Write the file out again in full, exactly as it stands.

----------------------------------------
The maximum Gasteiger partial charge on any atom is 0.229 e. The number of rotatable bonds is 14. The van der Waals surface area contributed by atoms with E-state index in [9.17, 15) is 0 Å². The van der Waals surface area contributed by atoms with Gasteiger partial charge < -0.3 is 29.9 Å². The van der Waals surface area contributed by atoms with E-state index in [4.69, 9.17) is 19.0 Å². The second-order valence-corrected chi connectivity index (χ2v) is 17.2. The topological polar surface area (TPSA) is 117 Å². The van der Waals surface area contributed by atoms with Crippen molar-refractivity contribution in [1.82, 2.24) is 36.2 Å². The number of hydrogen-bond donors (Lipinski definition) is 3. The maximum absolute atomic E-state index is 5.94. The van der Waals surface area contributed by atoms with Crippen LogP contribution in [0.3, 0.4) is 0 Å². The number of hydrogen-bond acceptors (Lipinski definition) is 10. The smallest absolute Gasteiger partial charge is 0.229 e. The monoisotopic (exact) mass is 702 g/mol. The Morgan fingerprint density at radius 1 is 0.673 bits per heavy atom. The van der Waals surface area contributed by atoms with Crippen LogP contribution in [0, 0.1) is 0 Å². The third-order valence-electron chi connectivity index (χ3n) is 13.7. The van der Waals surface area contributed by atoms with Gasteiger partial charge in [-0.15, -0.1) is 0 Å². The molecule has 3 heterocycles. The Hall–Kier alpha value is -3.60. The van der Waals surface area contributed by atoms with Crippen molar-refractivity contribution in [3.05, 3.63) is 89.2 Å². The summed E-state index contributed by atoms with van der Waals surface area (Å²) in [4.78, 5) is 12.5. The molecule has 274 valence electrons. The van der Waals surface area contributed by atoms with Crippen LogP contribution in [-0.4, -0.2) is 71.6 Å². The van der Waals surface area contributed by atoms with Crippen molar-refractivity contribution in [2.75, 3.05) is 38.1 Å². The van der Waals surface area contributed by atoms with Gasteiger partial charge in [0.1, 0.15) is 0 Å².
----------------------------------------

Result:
The maximum Gasteiger partial charge on any atom is 0.229 e. The number of rotatable bonds is 14. The van der Waals surface area contributed by atoms with E-state index in [9.17, 15) is 0 Å². The van der Waals surface area contributed by atoms with Gasteiger partial charge < -0.3 is 29.9 Å². The van der Waals surface area contributed by atoms with E-state index in [4.69, 9.17) is 19.0 Å². The second-order valence-corrected chi connectivity index (χ2v) is 17.2. The topological polar surface area (TPSA) is 117 Å². The van der Waals surface area contributed by atoms with Crippen molar-refractivity contribution in [1.82, 2.24) is 36.2 Å². The number of hydrogen-bond donors (Lipinski definition) is 3. The maximum absolute atomic E-state index is 5.94. The van der Waals surface area contributed by atoms with Crippen LogP contribution in [0.3, 0.4) is 0 Å². The number of hydrogen-bond acceptors (Lipinski definition) is 10. The smallest absolute Gasteiger partial charge is 0.229 e. The monoisotopic (exact) mass is 702 g/mol. The Morgan fingerprint density at radius 1 is 0.673 bits per heavy atom. The van der Waals surface area contributed by atoms with Crippen LogP contribution in [0, 0.1) is 0 Å². The third-order valence-electron chi connectivity index (χ3n) is 13.7. The van der Waals surface area contributed by atoms with Gasteiger partial charge in [-0.15, -0.1) is 0 Å². The molecule has 3 heterocycles. The Hall–Kier alpha value is -3.60. The van der Waals surface area contributed by atoms with Crippen molar-refractivity contribution in [3.05, 3.63) is 89.2 Å². The summed E-state index contributed by atoms with van der Waals surface area (Å²) in [4.78, 5) is 12.5. The molecule has 274 valence electrons. The van der Waals surface area contributed by atoms with Crippen LogP contribution in [-0.4, -0.2) is 71.6 Å². The van der Waals surface area contributed by atoms with Crippen molar-refractivity contribution in [2.75, 3.05) is 38.1 Å². The van der Waals surface area contributed by atoms with Gasteiger partial charge in [0.1, 0.15) is 0 Å².